Isaac Chotiner has interviewed controversial filmmaker Vivek Agnihotri in the New Yorker. The introduction notes: “The Kashmir Files is not subtle. Numerous scenes show angry and bloodthirsty Muslims leering at Hindu women, and inflicting torture and humiliations upon Hindu families. Though Hindus make up four-fifths of India’s population, the film presents Kashmir as a cautionary tale — that a large group of Muslims could at any moment turn against Hindus. To see it as anything other than a glorified exercise in stigmatisation and fear-mongering would be a mistake. And it was released in India at an especially perilous time. Communal violence directed at India’s Muslim minority has risen steeply in recent years.” Don’t miss the hilarious Q&A.
Yesterday, the rupee again breached the 78 mark against the dollar, driven down by inflationary concerns, to hit a fresh low of 78.0825. The previous record low (closing) was 78.0700 on June 17.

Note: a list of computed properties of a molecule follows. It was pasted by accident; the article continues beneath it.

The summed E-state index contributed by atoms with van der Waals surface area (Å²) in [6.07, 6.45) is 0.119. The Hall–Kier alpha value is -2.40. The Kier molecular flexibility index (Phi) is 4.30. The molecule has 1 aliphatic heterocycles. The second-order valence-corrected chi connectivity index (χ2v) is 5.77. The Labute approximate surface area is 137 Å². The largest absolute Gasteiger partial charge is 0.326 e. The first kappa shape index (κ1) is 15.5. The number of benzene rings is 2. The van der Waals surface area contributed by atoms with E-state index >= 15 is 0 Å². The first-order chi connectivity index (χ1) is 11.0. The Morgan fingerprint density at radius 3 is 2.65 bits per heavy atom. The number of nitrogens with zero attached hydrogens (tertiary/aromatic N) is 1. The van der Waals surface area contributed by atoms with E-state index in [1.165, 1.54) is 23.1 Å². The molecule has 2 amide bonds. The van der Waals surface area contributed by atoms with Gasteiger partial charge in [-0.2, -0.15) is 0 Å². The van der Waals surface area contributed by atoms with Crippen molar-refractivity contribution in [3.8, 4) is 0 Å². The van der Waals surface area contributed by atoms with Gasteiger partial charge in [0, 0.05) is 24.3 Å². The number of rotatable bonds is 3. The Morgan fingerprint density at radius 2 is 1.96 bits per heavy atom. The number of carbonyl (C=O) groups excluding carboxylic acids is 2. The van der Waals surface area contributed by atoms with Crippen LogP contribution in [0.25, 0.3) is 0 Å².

Despite US pressure and tightening European sanctions, India is buying cheap Russian crude oil, joining rival China and frustrating Western pressure on Russian president Vladimir Putin. Initially wary, private refiners Reliance Industries and Russian Rosneft-controlled Nayara Energy have developed an appetite for discounted Urals, making Russia India’s second biggest oil supplier last month, overtaking Saudi Arabia.
On the back of rising crude oil purchases, India’s imports from sanctions-hit Russia jumped 3.5 times within a year in April to $2.3 billion, according to Commerce Ministry data. In April, crude imports from Russia were at $1.3 billion, 57% of total imports from the country, which included coal, soybean and sunflower oil, fertilisers, and non-industrial diamonds. That month, Russia was also the fourth-largest crude supplier to India, after Iraq, Saudi Arabia, and the (UAE). Overall, Russia was the sixth largest exporter to India. In April 2021, Russia was the seventh biggest source of crude oil for India and overall, it ranked 21st among India’s import partners.